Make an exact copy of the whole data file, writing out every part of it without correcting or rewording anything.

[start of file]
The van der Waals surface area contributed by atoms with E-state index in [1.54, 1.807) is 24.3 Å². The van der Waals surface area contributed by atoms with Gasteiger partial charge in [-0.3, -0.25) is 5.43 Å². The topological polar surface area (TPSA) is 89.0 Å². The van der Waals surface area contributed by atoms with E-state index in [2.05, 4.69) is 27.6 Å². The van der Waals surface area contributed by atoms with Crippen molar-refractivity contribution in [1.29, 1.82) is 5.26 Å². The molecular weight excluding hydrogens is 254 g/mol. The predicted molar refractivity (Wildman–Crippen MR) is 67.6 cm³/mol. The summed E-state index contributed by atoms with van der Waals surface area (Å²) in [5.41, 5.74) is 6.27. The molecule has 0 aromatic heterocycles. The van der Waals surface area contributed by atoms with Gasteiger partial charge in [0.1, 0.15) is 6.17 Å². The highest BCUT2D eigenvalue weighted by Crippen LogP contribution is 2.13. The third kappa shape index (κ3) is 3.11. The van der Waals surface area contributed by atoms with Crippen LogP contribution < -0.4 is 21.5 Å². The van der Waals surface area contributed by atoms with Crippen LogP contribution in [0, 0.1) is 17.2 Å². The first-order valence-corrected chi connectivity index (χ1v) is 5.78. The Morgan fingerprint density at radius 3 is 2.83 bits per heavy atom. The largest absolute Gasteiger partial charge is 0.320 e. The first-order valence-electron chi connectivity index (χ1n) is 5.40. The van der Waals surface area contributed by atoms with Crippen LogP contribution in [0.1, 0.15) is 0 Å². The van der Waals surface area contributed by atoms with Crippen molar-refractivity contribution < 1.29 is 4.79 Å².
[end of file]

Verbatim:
The van der Waals surface area contributed by atoms with E-state index in [1.54, 1.807) is 24.3 Å². The van der Waals surface area contributed by atoms with Gasteiger partial charge in [-0.3, -0.25) is 5.43 Å². The topological polar surface area (TPSA) is 89.0 Å². The van der Waals surface area contributed by atoms with E-state index in [2.05, 4.69) is 27.6 Å². The van der Waals surface area contributed by atoms with Crippen molar-refractivity contribution in [1.29, 1.82) is 5.26 Å². The molecular weight excluding hydrogens is 254 g/mol. The predicted molar refractivity (Wildman–Crippen MR) is 67.6 cm³/mol. The summed E-state index contributed by atoms with van der Waals surface area (Å²) in [5.41, 5.74) is 6.27. The molecule has 0 aromatic heterocycles. The van der Waals surface area contributed by atoms with Gasteiger partial charge in [0.1, 0.15) is 6.17 Å². The highest BCUT2D eigenvalue weighted by Crippen LogP contribution is 2.13. The third kappa shape index (κ3) is 3.11. The van der Waals surface area contributed by atoms with Crippen LogP contribution < -0.4 is 21.5 Å². The van der Waals surface area contributed by atoms with Crippen LogP contribution in [0, 0.1) is 17.2 Å². The first-order valence-corrected chi connectivity index (χ1v) is 5.78. The Morgan fingerprint density at radius 3 is 2.83 bits per heavy atom. The largest absolute Gasteiger partial charge is 0.320 e. The first-order valence-electron chi connectivity index (χ1n) is 5.40. The van der Waals surface area contributed by atoms with Crippen LogP contribution in [0.1, 0.15) is 0 Å². The van der Waals surface area contributed by atoms with Crippen molar-refractivity contribution < 1.29 is 4.79 Å².